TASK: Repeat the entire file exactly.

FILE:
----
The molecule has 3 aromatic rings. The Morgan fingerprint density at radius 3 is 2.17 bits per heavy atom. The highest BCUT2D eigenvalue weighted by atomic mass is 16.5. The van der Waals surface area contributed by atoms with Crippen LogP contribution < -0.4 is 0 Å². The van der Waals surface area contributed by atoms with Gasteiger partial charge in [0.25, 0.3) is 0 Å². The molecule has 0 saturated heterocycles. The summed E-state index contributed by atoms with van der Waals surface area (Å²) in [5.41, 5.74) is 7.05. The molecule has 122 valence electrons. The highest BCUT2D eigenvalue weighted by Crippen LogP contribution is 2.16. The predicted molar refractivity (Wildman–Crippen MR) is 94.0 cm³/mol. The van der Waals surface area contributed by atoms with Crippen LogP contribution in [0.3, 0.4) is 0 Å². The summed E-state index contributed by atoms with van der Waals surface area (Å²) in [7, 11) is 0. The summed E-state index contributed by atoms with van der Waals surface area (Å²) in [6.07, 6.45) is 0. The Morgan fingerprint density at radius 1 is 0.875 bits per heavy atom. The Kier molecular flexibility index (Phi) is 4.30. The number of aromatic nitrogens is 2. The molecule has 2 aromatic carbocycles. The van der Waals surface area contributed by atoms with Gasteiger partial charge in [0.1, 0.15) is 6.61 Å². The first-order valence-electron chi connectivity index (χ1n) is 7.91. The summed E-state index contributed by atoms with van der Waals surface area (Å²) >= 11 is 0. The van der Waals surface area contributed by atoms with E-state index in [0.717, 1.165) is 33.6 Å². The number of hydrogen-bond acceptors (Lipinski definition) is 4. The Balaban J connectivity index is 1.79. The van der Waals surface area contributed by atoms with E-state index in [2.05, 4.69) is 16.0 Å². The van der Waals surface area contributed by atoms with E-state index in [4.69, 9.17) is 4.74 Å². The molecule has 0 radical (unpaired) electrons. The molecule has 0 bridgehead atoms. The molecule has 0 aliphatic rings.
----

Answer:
The molecule has 3 aromatic rings. The Morgan fingerprint density at radius 3 is 2.17 bits per heavy atom. The highest BCUT2D eigenvalue weighted by atomic mass is 16.5. The van der Waals surface area contributed by atoms with Crippen LogP contribution < -0.4 is 0 Å². The van der Waals surface area contributed by atoms with Gasteiger partial charge in [0.25, 0.3) is 0 Å². The molecule has 0 saturated heterocycles. The summed E-state index contributed by atoms with van der Waals surface area (Å²) in [5.41, 5.74) is 7.05. The molecule has 122 valence electrons. The highest BCUT2D eigenvalue weighted by Crippen LogP contribution is 2.16. The predicted molar refractivity (Wildman–Crippen MR) is 94.0 cm³/mol. The van der Waals surface area contributed by atoms with Crippen LogP contribution in [0.3, 0.4) is 0 Å². The summed E-state index contributed by atoms with van der Waals surface area (Å²) in [7, 11) is 0. The summed E-state index contributed by atoms with van der Waals surface area (Å²) in [6.07, 6.45) is 0. The Morgan fingerprint density at radius 1 is 0.875 bits per heavy atom. The Kier molecular flexibility index (Phi) is 4.30. The number of aromatic nitrogens is 2. The molecule has 2 aromatic carbocycles. The van der Waals surface area contributed by atoms with Gasteiger partial charge in [0.1, 0.15) is 6.61 Å². The first-order valence-electron chi connectivity index (χ1n) is 7.91. The summed E-state index contributed by atoms with van der Waals surface area (Å²) >= 11 is 0. The van der Waals surface area contributed by atoms with E-state index in [0.717, 1.165) is 33.6 Å². The number of hydrogen-bond acceptors (Lipinski definition) is 4. The Balaban J connectivity index is 1.79. The van der Waals surface area contributed by atoms with E-state index in [2.05, 4.69) is 16.0 Å². The van der Waals surface area contributed by atoms with E-state index in [4.69, 9.17) is 4.74 Å². The molecule has 0 radical (unpaired) electrons. The molecule has 0 bridgehead atoms. The molecule has 0 aliphatic rings.